Cook oysters—preferably larger varieties so they don't slip through the grates—in their shells by getting your grill nice and hot (medium-high heat). Scrub the shells and place them cupped-side down on the grates. Cover the grill and wait until the shells begin to open, about 2 minutes, and chuck any that don't. Let the oysters cool a bit or use heat-protected gloves to handle them while you pry the shells open using whatever's handy, an oyster knife if you have it or a screwdriver if you don't. Be careful—you want to keep as much of the oyster's liquid inside the shell as possible! Top with lemon wedges and hot sauce. And if you only have small oyster varieties available, you can still use your grill, just place them in a small pan or skillet, and then place that on top of the grill grates so you preserve all the oysters and their juice.
Turkey is one of the most underrated meats. Sure, you'll throw it on a sandwich and make it your holiday staple, but for summer? Yeah, you're overlooking the bird. Rub salt and pepper and olive oil (rosemary works really well here, too) all over your turkey breast. Cover and refrigerate overnight. You can grill an entire bird or you can grill turkey breasts, which are more manageable, time efficient, and use less gas. if you're grilling turkey breasts, oil your grates and preheat the grill at high heat; cook for 15-20 minutes depending on the thickness.
Stone fruits like peaches, nectarines, and plums are in-season during summer meaning they're at their peak nutrition-wise. Plus, they make an insanely delicious summer dessert, snack, or even breakfast at or under 100 calories (depending on how you prepare and top 'em). Grill the peaches on low or indirect heat (lid closed) until soft, about 2-4 minutes per side. Top with honey and Greek yogurt for a sweet and creamy finish.
Low in calories, high in folate and vitamin C, artichokes are a hearty little vegetable that can gain some major flavor from grilling. They do, however, take a bit more time and effort because they take a while to soften. Before you fire up the grill, bring a deep pot of water to a boil. Trim the artichoke stems and slice them in half lengthwise. Place the artichokes into the boiling water, then lower the temperature so they simmer for about 15 to 20 minutes, or until their leaves easily pull away when gently tugged. Drain the artichokes on a towel and, when cool enough not to burn your hands, remove the fuzzy bit around the heart and brush the cut side with olive oil. Once your grill is preheated (medium-high heat), place the artichokes cut-side down and cook for about 3 minutes so grill-marks form and the leaves absorbe the smoky flavor.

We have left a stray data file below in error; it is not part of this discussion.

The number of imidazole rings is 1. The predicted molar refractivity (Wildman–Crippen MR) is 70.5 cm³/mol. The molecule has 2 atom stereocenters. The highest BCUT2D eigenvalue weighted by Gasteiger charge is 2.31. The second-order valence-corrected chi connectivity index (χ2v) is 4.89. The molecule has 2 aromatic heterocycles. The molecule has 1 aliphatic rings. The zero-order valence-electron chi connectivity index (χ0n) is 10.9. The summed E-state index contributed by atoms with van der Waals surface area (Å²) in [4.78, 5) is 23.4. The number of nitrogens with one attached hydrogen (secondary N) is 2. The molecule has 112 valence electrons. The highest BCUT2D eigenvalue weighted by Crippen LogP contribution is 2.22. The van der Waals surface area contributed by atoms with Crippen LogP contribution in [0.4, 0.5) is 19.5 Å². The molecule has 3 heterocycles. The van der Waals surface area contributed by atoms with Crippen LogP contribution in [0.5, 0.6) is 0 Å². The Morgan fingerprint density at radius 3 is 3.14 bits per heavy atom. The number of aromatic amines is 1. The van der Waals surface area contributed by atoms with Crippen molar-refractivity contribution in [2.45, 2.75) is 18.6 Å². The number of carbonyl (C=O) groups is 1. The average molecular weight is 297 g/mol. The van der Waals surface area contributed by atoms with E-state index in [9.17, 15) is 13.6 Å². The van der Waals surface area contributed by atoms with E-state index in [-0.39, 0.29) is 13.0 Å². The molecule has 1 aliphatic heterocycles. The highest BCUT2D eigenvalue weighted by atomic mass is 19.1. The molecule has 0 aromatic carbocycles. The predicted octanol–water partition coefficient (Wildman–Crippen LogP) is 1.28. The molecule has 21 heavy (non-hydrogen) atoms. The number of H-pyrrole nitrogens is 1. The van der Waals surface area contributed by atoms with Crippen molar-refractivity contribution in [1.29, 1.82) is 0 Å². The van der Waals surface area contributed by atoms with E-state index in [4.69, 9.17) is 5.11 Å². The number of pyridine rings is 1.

Zucchini holds up really well on a grill. Preheat yours on medium-low heat and lightly oil the grates. Add some more olive oil to your zucchini and sprinkle with any spice combination you like—salt and pepper, garlic powder, steak seasoning, and/or balsamic. Cook for 3-4 minutes per side. Low in calories and loaded with magnesium, folate, potassium, vitamin A, and B vitamins, zucchini is a powerhouse of a vegetable.
Grilled bananas are a satisfying dessert that won’t derail your fitness gains. Get your grill nice and hot (high heat). If you want super simple cleanup, line an oven tray with baking paper or foil and place that on your grill grates. Cut the ends of a banana(s) and cut again lengthways, in half. Place them cut-side-up on the oven tray and top with cinnamon and pure maple syrup. Close the lid and cook for about 10 minutes or until the bananas are bubbling and golden brown. You can even serve with a dollop of natural Greek yogurt and nuts to up the protein ante.
"For a heart-healthy grilled option, go for cholesterol-free and healthy-fat-rich avocados," Grainger says. "Cut the avocado in half, remove the pit, and brush lightly with oil and season," she says. Grill on medium heat for 2 minutes. "Since avocados are naturally a bowl, fill each grilled half with your favorite toppings or scoop and serve up a bowl of grilled guacamole," for a surprising side dish at your next BBQ. Avocado can help lower bad cholesterol, help you feel fuller longer, and research has even found avocado eaters more closely adhere to dietary guidelines, consume more vitamins and nutrients through food, have better "good" cholesterol, weigh about 7 pounds less, have a smaller waist circumference, and are 50 percent less likely to suffer from heart disease, diabetes, and stroke than non-eaters.